Legendary SLAYER guitarist Kerry King has never been shy about expressing his harsh opinions of nü-metal music. His latest critique was made in an interview with Metal Hammer, where he took the opportunity to take shots at LIMP BIZKIT – a band leader within this genre.
The icons of thrash metal undeniably took a chance with their 1998 release Diabolus In Musica, which received much condemnation for its incorporation of nu-metal.
“I was really jaded for a while back in the late 90s. I couldn’t understand why LIMP BIZKIT was big. It affected me – I didn’t want to play music,” King said. “I thought, ‘If this is the way that music’s going, then f*ck this, I hate it’. That’s why Jeff Hanneman wrote so much of our 1998 album Diabolus In Musica, which is too funky for me.”
“That’s the one record that I really paid not enough attention to because I was really bitter about what kind of music was popular,” he continued. “I thought it was, was very frat boy stuff, and maybe that’s why it was popular, I don’t know.
“So Diabolus didn’t get as much attention from me because, you know, we didn’t stay in focus. Looking back we were just saying, ‘alright, how do we make Slayer fit into today’s society?’ But, that’s probably my least favorite record of our history. That’s our Turbo [JUDAS PRIEST‘s commercially friendly 1986 album of the same name.]”
In a recent interview with Metal Hammer magazine, Kerry King revealed some more details about his post-SLAYER project.
“You know me, so you know what it’s going to sound like,” Kerry said. “I played this new song for a buddy, and I said to him, ‘If there’s anything I’ve written in the last few years that sounds like SLAYER, it’s this.’ And he said, ‘That sounds like you could have pulled it off of any SLAYER record.’ I actually made that riff up backstage at a SLAYER show. We were walking to the stage and I got my phone out and recorded it so I wouldn’t forget it.”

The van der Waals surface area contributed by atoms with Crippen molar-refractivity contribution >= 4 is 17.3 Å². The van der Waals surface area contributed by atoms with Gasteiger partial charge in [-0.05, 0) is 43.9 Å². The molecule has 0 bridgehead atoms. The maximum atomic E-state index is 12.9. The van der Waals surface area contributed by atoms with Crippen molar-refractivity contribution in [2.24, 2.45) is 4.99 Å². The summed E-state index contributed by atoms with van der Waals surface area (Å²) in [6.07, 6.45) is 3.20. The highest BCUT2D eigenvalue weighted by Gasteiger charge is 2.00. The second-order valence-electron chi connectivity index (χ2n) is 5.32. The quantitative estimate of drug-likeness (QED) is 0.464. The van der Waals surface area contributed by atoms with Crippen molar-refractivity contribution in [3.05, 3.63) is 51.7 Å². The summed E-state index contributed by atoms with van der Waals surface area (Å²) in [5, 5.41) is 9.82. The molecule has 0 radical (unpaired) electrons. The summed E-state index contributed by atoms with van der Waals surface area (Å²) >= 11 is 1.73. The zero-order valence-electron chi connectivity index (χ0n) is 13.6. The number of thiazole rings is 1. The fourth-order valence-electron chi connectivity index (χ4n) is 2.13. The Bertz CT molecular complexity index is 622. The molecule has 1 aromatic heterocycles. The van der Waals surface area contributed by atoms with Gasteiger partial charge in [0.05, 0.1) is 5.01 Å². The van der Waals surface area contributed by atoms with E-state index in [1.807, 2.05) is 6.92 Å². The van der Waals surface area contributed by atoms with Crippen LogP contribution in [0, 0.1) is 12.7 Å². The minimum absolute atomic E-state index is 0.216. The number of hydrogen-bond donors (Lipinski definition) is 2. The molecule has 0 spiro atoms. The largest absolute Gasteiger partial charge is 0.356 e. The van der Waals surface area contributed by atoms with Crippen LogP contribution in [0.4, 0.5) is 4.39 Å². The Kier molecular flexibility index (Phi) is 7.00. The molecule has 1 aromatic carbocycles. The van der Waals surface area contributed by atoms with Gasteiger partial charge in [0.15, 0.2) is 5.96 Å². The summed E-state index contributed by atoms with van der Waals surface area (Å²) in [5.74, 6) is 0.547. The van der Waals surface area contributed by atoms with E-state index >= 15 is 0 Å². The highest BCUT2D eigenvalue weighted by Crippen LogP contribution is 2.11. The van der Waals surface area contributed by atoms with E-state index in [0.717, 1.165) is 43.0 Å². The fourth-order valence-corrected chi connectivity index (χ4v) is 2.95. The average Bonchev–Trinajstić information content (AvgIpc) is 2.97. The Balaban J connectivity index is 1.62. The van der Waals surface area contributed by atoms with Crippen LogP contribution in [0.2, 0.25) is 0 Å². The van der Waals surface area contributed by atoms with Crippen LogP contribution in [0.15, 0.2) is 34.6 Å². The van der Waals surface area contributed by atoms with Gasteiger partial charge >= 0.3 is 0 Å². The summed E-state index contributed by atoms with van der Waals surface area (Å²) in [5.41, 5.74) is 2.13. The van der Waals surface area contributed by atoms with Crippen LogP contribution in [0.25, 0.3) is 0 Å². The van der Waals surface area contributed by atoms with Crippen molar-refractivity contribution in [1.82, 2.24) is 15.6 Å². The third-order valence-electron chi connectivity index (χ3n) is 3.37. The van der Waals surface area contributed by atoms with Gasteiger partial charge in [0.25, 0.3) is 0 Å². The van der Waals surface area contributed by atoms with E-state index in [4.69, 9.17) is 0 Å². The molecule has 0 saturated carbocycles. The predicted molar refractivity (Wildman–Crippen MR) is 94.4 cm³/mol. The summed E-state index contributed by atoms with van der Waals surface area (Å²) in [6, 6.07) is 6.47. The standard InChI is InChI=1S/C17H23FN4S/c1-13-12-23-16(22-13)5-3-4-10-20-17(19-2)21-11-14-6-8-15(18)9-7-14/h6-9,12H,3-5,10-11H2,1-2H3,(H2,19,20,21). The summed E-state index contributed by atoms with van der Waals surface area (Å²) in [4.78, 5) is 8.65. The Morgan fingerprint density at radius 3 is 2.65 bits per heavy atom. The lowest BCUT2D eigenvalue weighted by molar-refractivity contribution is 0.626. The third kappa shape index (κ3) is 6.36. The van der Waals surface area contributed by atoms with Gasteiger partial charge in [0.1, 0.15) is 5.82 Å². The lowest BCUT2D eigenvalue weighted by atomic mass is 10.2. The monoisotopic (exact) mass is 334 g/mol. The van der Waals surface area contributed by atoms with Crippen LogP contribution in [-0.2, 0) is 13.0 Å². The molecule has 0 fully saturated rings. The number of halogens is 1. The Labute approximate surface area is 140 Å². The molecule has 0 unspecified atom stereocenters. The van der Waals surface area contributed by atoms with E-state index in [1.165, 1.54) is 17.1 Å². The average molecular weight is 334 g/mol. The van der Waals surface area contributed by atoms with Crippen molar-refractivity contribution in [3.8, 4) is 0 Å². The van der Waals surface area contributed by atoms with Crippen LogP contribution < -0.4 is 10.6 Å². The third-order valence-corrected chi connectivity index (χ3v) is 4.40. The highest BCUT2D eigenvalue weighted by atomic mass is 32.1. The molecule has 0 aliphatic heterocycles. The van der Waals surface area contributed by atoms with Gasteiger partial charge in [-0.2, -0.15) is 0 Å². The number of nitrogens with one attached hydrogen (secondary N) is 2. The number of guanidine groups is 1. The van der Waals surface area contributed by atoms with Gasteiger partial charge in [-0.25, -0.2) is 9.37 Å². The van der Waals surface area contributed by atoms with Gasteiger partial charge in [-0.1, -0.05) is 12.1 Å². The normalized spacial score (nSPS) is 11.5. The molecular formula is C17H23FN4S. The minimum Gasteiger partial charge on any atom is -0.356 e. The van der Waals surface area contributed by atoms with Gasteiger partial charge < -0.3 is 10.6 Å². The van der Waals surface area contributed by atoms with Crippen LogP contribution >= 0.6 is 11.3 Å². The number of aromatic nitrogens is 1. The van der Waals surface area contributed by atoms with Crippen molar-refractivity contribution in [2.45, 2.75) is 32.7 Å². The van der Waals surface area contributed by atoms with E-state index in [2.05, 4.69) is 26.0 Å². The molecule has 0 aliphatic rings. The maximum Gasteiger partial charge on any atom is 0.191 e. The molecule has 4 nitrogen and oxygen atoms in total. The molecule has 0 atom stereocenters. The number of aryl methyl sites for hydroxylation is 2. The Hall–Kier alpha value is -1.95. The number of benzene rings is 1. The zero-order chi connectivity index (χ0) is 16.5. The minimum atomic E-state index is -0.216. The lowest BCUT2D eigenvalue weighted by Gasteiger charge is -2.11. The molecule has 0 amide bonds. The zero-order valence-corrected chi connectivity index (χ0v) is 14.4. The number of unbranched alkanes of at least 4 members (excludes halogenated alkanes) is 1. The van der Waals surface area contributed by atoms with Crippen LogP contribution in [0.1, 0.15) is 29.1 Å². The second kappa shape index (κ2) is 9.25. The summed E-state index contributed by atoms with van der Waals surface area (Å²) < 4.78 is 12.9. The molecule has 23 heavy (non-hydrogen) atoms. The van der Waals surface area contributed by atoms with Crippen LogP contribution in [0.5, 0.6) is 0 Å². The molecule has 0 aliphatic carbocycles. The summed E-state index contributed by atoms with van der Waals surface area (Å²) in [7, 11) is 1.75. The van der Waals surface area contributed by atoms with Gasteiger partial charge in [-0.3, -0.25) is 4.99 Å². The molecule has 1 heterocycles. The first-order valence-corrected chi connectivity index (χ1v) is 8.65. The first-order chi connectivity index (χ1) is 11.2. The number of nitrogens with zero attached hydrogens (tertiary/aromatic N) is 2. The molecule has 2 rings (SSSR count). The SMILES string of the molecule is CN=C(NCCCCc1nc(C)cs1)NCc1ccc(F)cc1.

He also confirmed that former SLAYER drummer Paul Bostaph is involved with the project.
“We just started rehearsing and the only person I can give away is Paul because I took him from SLAYER and we work very well together,” King said. “We didn’t start rehearsing until the end of March, and that was the first time since that last SLAYER show at the end of 2019 that me and Paul finally got into a room together.”
“Had it have been up to me then I’d have been out in 2020,” he continued. “But that thing called the pandemic f*cked everything up for everyone. You know, I waited on that, because it had to run its course. I didn’t want to be the guinea pig; I didn’t want to learn how to tour again. I already did my dues; I don’t want to have to prove myself again.
“Have I been dragging my feet? Yeah, because I wanted this [pandemic] sh*t to get sorted. I won’t be dragging my feet much longer.”
SLAYER played its final show of their farewell tour in November 2019 at the Forum in Los Angeles. One day later, Kerry King‘s wife, Ayesha King, said that there is “not a chance in hell” that the thrash metal icons will reunite for more shows.